Take the reality check!
Most people play for their own entertainment. Gaming to a responsible extent and within one’s own financial means is completely acceptable. For a small percentage of the population, however, games of chance are not a form of entertainment, but a problem which must be taken seriously.
What is problematic gaming behaviour?
Problematic gaming behaviour is defined as behaviour which damages the existence, the work, the financial situation or the health of an individual or their family. This means that long-term gaming is not suitable for the individual’s personal situation and could have negative consequences.
Pathological gaming has been listed as a recognised psychological illness in the international classification systems DSM and ICD since 1980. It is defined as sustained, recurring and often increasing gaming behaviour despite negative personal and social consequences such as debt, breakdown of family relations and impairment of professional development.
When should behaviour be seen as problematic or an addiction?
We would like to stress that diagnoses relating to problematic gaming behaviour can only be made by trained specialists. This page offers material which will allow you to judge and consider your own behaviour.
A particular difficulty with non-substance-related addictions is that it is easy to miss the transition from enjoyment to addiction. There are, however, certain warning signals which can point to a problem. If at least five of the following characteristics can be identified, it is no longer possible to rule out a serious addiction problem:
The player is deeply involved in games of chance. Their thoughts constantly turn to gaming.
The stakes wagered become higher and higher.
Attempts to control/give up gaming are unsuccessful.
The player becomes irritated and frustrated after attempting to reduce the extent of gaming.
Gaming serves as a means of getting away from problems or unpleasant feelings.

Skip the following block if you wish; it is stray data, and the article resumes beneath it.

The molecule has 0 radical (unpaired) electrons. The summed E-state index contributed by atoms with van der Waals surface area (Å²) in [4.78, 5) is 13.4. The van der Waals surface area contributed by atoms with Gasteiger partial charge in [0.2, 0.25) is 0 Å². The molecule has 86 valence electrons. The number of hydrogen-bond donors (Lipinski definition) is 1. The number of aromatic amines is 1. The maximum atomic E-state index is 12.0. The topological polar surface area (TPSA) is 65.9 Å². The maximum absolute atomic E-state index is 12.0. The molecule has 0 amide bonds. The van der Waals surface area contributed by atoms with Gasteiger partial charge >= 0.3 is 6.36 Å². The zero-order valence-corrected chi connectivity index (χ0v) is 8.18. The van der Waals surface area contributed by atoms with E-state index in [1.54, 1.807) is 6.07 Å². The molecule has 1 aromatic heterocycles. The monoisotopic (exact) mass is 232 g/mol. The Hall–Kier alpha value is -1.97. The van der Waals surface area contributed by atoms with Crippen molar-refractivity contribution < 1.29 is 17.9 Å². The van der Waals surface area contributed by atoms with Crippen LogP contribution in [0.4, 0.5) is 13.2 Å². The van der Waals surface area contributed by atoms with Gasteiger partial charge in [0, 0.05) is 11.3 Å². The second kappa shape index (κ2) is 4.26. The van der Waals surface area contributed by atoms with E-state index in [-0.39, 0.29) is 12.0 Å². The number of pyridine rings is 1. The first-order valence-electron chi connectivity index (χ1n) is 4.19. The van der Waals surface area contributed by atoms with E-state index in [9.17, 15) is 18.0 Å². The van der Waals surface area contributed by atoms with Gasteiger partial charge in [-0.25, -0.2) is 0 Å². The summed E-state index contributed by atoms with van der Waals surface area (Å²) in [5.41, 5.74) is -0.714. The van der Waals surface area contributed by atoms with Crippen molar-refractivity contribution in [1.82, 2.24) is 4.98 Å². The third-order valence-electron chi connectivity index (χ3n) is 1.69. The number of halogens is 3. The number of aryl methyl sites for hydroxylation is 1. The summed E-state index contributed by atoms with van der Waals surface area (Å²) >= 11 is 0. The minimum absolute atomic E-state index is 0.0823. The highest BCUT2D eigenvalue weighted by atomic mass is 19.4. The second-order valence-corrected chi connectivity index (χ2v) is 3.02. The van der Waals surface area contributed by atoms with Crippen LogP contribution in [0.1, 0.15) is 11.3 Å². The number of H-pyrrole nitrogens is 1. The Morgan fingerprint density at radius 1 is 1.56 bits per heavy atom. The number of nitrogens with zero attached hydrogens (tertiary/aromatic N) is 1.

The player is trying to regain losses,
lies about their gaming behaviour,
damages or loses other relationships or their job,
relies on others to give them money.
Pathological or problematic gaming can be identified as part of clinical diagnosis performed by qualified specialists. A self-test can also help you to identify and reflect upon your personal risk potential.
“Your first step to change”: the Self Help Toolkit from Harvard Medical School faculty
Our cooperation and research partner, the Division on Addiction, has implemented its scientific findings from research into addictions into the Self Help Toolkit . The following link will take you to a website created by Harvard Medical School faculty, offering support to individuals who might have gambling-related problems, a detailed analysis of existing behavioral traits, and assistance with developing self-help strategies: “Your first step to change, a resource to help guide your journey to change” (Takes approx. 20 minutes).
Self-control and self-protection
bwin offers its users various self-protection measures to ensure responsible gaming enjoyment and informs them of these possibilities. We encourage our customers to use these self-help tools. Self-protection measures requested are taken seriously and are valid for the agreed period of time.
bwin sets a maximum deposit limit for its customers.
Personal limit: in addition, bwin offers all of its customers the opportunity to reduce their deposit limit to an amount which is below the standard limit. bwin will only process requests to increase personal deposit limits after 24 hours at the earliest; requests to reduce limits will be implemented immediately.
Self-exclusion: bwin users are able to exclude themselves from further participation in the gaming line-up or make a request by e-mail. Users can exclude themselves from the gaming line-up for 1 month, 3 months, or an indefinite period of time.